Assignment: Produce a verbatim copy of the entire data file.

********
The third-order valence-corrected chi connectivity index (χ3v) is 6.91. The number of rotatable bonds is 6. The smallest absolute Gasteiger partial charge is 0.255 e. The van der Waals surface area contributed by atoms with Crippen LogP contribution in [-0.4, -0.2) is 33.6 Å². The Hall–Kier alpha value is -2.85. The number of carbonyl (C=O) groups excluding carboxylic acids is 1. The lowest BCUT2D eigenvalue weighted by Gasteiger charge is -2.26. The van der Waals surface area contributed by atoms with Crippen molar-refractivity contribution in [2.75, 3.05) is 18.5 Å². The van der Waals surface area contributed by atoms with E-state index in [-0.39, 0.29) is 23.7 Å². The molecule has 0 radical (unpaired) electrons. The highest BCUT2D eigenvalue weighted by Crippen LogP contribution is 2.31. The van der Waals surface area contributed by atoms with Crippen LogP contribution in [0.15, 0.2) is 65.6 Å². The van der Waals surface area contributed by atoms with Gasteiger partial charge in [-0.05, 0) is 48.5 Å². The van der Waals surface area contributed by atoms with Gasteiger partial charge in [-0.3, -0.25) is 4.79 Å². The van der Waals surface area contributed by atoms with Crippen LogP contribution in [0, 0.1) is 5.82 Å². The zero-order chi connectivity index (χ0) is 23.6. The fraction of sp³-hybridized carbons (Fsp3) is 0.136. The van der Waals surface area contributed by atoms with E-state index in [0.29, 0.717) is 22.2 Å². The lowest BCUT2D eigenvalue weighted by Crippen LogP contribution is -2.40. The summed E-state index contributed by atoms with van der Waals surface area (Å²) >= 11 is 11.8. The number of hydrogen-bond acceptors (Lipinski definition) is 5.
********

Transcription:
The third-order valence-corrected chi connectivity index (χ3v) is 6.91. The number of rotatable bonds is 6. The smallest absolute Gasteiger partial charge is 0.255 e. The van der Waals surface area contributed by atoms with Crippen LogP contribution in [-0.4, -0.2) is 33.6 Å². The Hall–Kier alpha value is -2.85. The number of carbonyl (C=O) groups excluding carboxylic acids is 1. The lowest BCUT2D eigenvalue weighted by Gasteiger charge is -2.26. The van der Waals surface area contributed by atoms with Crippen molar-refractivity contribution in [2.75, 3.05) is 18.5 Å². The van der Waals surface area contributed by atoms with E-state index in [-0.39, 0.29) is 23.7 Å². The molecule has 0 radical (unpaired) electrons. The highest BCUT2D eigenvalue weighted by Crippen LogP contribution is 2.31. The van der Waals surface area contributed by atoms with Crippen LogP contribution in [0.15, 0.2) is 65.6 Å². The van der Waals surface area contributed by atoms with Gasteiger partial charge in [-0.05, 0) is 48.5 Å². The van der Waals surface area contributed by atoms with Gasteiger partial charge in [-0.3, -0.25) is 4.79 Å². The van der Waals surface area contributed by atoms with Crippen LogP contribution in [0, 0.1) is 5.82 Å². The zero-order chi connectivity index (χ0) is 23.6. The fraction of sp³-hybridized carbons (Fsp3) is 0.136. The van der Waals surface area contributed by atoms with E-state index in [0.29, 0.717) is 22.2 Å². The lowest BCUT2D eigenvalue weighted by Crippen LogP contribution is -2.40. The summed E-state index contributed by atoms with van der Waals surface area (Å²) >= 11 is 11.8. The number of hydrogen-bond acceptors (Lipinski definition) is 5.